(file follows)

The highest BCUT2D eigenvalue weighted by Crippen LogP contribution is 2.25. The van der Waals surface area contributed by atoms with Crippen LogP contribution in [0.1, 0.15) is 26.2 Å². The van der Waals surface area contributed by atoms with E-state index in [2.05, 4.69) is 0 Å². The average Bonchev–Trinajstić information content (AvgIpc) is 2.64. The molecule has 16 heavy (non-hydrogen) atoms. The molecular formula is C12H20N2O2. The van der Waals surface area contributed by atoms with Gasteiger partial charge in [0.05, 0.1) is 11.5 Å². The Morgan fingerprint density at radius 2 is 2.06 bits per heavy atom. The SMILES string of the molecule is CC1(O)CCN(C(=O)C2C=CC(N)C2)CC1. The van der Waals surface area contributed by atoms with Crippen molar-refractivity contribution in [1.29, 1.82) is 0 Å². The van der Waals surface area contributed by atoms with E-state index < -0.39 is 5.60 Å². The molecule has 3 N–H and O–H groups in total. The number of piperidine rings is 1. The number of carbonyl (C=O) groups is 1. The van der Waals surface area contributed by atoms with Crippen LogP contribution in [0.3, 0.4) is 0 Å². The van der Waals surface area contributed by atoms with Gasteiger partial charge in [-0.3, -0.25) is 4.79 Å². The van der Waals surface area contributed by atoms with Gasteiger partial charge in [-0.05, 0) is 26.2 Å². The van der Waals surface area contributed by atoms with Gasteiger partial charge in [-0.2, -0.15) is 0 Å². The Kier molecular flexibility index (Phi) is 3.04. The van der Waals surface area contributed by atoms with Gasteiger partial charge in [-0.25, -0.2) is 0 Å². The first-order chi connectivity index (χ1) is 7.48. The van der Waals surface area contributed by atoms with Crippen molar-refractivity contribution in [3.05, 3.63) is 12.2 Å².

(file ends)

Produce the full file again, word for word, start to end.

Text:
The highest BCUT2D eigenvalue weighted by Crippen LogP contribution is 2.25. The van der Waals surface area contributed by atoms with Crippen LogP contribution in [0.1, 0.15) is 26.2 Å². The van der Waals surface area contributed by atoms with E-state index in [2.05, 4.69) is 0 Å². The average Bonchev–Trinajstić information content (AvgIpc) is 2.64. The molecule has 16 heavy (non-hydrogen) atoms. The molecular formula is C12H20N2O2. The van der Waals surface area contributed by atoms with Gasteiger partial charge in [0.05, 0.1) is 11.5 Å². The Morgan fingerprint density at radius 2 is 2.06 bits per heavy atom. The SMILES string of the molecule is CC1(O)CCN(C(=O)C2C=CC(N)C2)CC1. The van der Waals surface area contributed by atoms with Crippen molar-refractivity contribution in [1.29, 1.82) is 0 Å². The van der Waals surface area contributed by atoms with E-state index < -0.39 is 5.60 Å². The molecule has 3 N–H and O–H groups in total. The number of piperidine rings is 1. The number of carbonyl (C=O) groups is 1. The van der Waals surface area contributed by atoms with Crippen LogP contribution in [0.3, 0.4) is 0 Å². The van der Waals surface area contributed by atoms with Gasteiger partial charge in [-0.3, -0.25) is 4.79 Å². The van der Waals surface area contributed by atoms with Gasteiger partial charge in [-0.05, 0) is 26.2 Å². The van der Waals surface area contributed by atoms with Gasteiger partial charge in [-0.2, -0.15) is 0 Å². The Kier molecular flexibility index (Phi) is 3.04. The van der Waals surface area contributed by atoms with Gasteiger partial charge in [-0.25, -0.2) is 0 Å². The first-order chi connectivity index (χ1) is 7.48. The van der Waals surface area contributed by atoms with Crippen molar-refractivity contribution in [3.05, 3.63) is 12.2 Å².